Django - How To Remove Cached Results From Previous Form Posts?

- 1 answer

I've got a django Form which contains a dictionary of strings. I've given the form a submit button and a preview button. When the preview button is pressed after entering some information, a POST is sent, and the strings in the dictionary are automagically recovered (I assume that it's done using session state or something). This is great, exactly what I wanted.

The problem is that if I don't submit the form, then do a GET (i.e. browse to the page with the form on it), enter some info and hit preview, the information that was stored in the dictionary from the first preview is still there.

How do you clear this information?

The following is my form:

class ListingImagesForm(forms.Form):   
#the following should be indented
def clear_dictionaries(self):
    self.statuses = {}
    self.thumbnail_urls = {}
    self.image_urls = {}

statuses = {}
thumbnail_urls = {}
image_urls = {}

valid_images = SortedDict() #from the django framework
photo_0 = forms.ImageField(required=False, label='First photo')
photo_1 = forms.ImageField(required=False, label='Second photo')

def clean_photo_0(self):
    return self._clean_photo("photo_0")

def clean_photo_1(self):
    return self._clean_photo("photo_1")

def _clean_photo(self, dataName):
    data = self.cleaned_data[dataName]
    if data != None:
        if data.size > max_photo_size:
            raise forms.ValidationError("The maximum image size allowed is 500KB")
        elif data.size == 0:
            raise forms.ValidationError("The image given is empty.")
            self.valid_images[dataName] = data
            self.statuses[dataName] = True
            list_of_image_locs = thumbs.save_image_and_thumbs(, data)
            self.image_urls[dataName] = list_of_image_locs[0]
            self.thumbnail_urls[dataName] = list_of_image_locs[1]
    return data

And here is the view:

def add(request):
#the following should be indented
preview = False
added = False
new_listing = None
owner = None

if request.POST:
    form = GeneralListingForm(request.POST)
    image_form = ListingImagesForm(request.POST, request.FILES)

    if image_form.is_valid() and form.is_valid(): 
        new_listing =
        new_listing.owner = request.user.get_profile()

        if request.POST.get('preview', False):
            preview = True
            owner = new_listing.owner

        elif request.POST.get('submit', False):
            for image in image_form.image_urls:
                url = image_form.image_urls[image]
                    new_image = Image.objects.get(photo=url)
                    new_image = Image(photo=url)

            form = GeneralListingForm()
            image_form = ListingImagesForm()
            added = True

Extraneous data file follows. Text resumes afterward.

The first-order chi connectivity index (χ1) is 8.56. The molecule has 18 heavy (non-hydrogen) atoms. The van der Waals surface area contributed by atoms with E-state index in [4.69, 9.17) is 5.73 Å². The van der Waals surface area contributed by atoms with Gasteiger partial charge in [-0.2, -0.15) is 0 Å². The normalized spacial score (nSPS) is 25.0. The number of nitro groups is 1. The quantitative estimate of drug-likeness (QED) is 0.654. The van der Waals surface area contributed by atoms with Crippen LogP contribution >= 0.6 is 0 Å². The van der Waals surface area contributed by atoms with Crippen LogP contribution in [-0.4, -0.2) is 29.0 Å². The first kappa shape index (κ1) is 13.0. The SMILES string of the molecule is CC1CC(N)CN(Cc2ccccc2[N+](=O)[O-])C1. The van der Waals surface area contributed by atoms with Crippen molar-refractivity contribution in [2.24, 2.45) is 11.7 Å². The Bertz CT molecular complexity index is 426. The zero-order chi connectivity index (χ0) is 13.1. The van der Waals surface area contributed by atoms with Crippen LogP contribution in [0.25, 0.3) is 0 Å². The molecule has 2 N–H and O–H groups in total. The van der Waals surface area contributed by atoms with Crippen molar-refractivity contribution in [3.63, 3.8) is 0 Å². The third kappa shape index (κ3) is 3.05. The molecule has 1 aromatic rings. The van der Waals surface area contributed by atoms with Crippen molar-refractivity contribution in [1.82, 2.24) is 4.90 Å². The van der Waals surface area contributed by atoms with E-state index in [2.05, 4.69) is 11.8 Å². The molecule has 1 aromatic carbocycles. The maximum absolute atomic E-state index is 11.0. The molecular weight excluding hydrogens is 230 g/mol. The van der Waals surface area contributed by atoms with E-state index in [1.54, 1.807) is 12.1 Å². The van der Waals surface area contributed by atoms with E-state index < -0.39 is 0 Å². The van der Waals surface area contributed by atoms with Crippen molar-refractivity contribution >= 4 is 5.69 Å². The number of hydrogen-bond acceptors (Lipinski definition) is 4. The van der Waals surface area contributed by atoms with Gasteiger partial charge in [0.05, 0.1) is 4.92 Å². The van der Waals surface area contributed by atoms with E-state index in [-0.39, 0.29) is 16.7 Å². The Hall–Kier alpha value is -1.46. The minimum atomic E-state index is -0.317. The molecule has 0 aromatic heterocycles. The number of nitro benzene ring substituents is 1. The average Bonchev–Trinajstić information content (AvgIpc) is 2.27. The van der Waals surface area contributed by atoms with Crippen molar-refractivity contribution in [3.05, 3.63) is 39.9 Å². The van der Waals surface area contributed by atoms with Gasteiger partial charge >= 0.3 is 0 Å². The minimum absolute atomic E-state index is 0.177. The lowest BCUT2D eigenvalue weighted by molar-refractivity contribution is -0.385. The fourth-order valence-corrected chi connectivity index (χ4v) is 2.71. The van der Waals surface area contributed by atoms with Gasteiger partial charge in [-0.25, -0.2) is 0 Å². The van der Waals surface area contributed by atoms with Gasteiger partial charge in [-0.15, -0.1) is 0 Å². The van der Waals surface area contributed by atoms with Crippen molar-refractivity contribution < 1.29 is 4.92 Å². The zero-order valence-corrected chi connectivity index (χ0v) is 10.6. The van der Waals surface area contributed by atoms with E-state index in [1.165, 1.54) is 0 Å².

form = GeneralListingForm()
    image_form = ListingImagesForm()

return render_to_response('add_listing.html', {'form': form, 'image_form' : image_form, 
                                                'preview': preview, 'added': added,
                                                'owner': owner, 'listing': new_listing,
                                                'currentmaintab': 'listings',
                                                'currentcategory': 'all'},

I haven't been programming with django or python all that long, so any pointers on fixing up some of the code is welcome :)



This code is broken in concept; it will never do what you want it to. Your dictionaries are class attributes on the ListingImagesForm class. This class is a module-level global. So you're storing some state in a global variable in-memory in a webserver process. This state is global to all users of your application, not just the user who submitted the form, and will persist (the same for all users) until it's explicitly changed or cleared (or until you just happen to have your next request served by a different process/thread in a production webserver).

[EDIT: I used "global" here in an unclear way. Class attributes aren't "global", they are encapsulated in the class namespace just as you'd expect. But you're assigning attributes to the class object, not to instances of the class (which you'd do within an __init__() method). The class object is a module-level global, and it only has one set of attributes. Every time you change them, you're changing them for everyone. If you'd modify the above code so that your three dictionaries are initialized within the __init__() method, then your "cached data" "problem" would go away; but so would the "magical" persistence behavior that you wanted in the first place.]

You need to rethink your design with a clear understanding that Django doesn't "automagically" maintain any state for you across requests. All your state must be explicitly passed via POST or GET, or explicitly saved to a session. Class attributes on a Form class should be avoided except for immutable configuration-type information, and instance attributes are only useful for keeping track of temporary state while processing a single request, they won't persist across requests (a new instance of your Form class is created on each request).